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Indra Nooyi, Bobbi Brown, and other women leaders offer their career advice

June 25, 2021, 7:30 PM UTC

They may make it look easy, but success didn’t come overnight for women like Indra Nooyi, Symone Sanders, or Fidji Simo.

At Fortune’s Most Powerful Women Next Gen digital summit, speakers laid out their personal—and, in some cases, very public—struggles with health crises, divorce, or abuse. They also opened up about moments they were held back in their careers, as well as times when they became their own greatest obstacles.

Whether they were running multibillion corporations or igniting a movement, this past year in particular offered plenty of challenges and opportunities.

Here’s some of the advice they shared for the next class of female leaders on how to overcome obstacles in your life and career.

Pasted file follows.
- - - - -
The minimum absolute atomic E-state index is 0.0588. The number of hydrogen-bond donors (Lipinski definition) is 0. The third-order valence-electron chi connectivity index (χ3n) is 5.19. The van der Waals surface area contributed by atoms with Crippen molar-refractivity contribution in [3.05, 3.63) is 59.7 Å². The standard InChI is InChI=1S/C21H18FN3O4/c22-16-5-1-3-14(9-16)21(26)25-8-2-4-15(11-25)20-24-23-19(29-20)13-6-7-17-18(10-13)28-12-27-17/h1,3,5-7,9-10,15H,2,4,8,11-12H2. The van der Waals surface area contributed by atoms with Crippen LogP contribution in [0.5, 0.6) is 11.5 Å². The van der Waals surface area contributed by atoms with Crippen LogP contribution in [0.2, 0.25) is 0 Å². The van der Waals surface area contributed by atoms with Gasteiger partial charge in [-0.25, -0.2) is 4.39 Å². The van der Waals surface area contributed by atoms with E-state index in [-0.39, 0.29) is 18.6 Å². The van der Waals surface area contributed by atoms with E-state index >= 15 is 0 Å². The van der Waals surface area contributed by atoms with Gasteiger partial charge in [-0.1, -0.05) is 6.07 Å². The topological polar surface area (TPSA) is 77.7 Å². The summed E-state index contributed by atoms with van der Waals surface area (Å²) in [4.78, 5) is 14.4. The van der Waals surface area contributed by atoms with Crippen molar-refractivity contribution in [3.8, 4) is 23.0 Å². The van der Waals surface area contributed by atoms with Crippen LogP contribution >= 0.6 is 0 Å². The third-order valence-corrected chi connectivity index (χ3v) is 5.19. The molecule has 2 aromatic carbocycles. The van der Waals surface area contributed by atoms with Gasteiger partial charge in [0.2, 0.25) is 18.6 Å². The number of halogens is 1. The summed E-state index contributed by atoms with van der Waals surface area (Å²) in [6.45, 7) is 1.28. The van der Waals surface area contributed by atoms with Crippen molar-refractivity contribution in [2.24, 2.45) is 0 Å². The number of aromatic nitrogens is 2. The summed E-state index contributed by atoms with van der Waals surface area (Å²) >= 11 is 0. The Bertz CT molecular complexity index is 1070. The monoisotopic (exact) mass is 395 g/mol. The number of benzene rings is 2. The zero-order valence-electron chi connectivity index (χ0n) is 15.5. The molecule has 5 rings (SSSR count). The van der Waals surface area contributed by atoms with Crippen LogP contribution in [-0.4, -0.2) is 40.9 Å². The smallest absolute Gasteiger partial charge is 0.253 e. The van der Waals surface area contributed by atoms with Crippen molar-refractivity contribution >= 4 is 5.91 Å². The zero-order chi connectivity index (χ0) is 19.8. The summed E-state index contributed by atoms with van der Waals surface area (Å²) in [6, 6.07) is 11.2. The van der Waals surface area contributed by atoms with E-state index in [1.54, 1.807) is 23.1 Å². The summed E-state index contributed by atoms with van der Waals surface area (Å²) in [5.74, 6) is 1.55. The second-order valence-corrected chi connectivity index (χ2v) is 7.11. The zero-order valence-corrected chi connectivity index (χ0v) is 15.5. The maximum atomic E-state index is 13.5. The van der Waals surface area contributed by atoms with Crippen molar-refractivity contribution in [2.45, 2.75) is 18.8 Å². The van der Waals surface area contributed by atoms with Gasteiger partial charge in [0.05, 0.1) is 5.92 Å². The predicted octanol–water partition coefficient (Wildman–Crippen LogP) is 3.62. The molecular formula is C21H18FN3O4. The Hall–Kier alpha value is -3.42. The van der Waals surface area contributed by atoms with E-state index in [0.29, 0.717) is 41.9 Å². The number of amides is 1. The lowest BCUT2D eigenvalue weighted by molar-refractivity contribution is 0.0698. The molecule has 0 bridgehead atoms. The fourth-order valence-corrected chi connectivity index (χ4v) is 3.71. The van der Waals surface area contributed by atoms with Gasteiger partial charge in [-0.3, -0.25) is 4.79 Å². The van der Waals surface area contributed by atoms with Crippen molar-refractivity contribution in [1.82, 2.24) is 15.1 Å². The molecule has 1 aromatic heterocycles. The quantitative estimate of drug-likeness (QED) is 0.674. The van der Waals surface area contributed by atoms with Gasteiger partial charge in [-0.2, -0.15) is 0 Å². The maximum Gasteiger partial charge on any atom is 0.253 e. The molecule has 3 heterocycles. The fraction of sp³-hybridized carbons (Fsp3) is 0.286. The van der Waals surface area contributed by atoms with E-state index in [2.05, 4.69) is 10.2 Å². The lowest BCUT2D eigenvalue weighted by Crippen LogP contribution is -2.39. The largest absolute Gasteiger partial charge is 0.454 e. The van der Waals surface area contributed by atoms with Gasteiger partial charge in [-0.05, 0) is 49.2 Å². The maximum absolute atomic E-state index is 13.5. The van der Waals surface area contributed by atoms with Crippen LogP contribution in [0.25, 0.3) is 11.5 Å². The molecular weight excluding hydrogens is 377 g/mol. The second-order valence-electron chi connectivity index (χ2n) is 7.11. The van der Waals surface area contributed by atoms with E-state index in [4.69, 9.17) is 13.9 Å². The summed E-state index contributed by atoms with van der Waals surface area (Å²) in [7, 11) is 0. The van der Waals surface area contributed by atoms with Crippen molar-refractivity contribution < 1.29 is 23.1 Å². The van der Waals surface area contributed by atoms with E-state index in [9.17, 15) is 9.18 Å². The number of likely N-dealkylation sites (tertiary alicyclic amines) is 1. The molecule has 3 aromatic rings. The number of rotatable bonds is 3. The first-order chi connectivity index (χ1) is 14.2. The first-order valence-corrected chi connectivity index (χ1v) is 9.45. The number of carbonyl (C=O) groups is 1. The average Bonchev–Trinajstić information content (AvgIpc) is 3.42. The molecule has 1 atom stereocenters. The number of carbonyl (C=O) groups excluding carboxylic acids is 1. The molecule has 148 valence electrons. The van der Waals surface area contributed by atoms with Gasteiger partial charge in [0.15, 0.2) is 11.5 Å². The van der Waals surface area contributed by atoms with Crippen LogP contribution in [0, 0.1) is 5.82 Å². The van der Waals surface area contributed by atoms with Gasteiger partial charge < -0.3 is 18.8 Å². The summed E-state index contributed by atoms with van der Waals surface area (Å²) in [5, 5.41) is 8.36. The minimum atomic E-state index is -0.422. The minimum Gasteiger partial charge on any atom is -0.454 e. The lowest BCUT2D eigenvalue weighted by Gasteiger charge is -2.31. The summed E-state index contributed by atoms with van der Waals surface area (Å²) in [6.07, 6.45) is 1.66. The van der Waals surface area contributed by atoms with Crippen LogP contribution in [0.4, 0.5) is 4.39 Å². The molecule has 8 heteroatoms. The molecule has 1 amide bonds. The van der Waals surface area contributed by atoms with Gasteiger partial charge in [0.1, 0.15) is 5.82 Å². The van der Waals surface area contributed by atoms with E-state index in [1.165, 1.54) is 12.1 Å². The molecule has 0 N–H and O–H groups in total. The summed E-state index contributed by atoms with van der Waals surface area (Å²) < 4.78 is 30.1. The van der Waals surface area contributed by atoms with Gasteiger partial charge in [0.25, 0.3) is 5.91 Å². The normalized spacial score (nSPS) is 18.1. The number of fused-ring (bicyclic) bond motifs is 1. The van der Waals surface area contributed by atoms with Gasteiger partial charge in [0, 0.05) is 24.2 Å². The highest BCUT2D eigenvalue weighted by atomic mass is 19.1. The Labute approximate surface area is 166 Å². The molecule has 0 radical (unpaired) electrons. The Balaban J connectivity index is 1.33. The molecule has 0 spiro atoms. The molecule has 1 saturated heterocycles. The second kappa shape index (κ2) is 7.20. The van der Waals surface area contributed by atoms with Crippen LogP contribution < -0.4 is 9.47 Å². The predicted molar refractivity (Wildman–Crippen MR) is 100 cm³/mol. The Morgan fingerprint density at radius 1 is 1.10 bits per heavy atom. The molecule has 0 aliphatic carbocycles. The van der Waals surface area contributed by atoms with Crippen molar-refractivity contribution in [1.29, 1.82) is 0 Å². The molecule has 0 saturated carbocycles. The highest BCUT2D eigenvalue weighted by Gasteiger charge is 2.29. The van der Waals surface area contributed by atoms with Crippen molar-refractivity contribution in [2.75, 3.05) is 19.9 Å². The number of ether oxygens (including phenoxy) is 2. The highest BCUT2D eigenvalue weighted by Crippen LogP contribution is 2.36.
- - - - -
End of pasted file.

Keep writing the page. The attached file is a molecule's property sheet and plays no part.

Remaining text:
Understand company politics, but don’t get sucked in

Indra Nooyi, the former 12-year CEO of PepsiCo, has been one of the few immigrants and women of color to run a Fortune 500 company, and she offered important advice for women aspiring to the C-suite.

“Understand the politics in the organization, but don’t play the politics of the organization,” she said, a path she tried to follow during her ascent at PepsiCo.

Make yourself heard

Symone Sanders, chief spokesperson and senior adviser to Vice President Kamala Harris, has two words of advice for young women: Speak up.

As a spokesperson, she’s used to shifting attention away from herself. But it’s behind the scenes, in the meetings and the decision-making processes, that it’s “really important for folks to retain their voice—to not shrink, to speak up,” she said.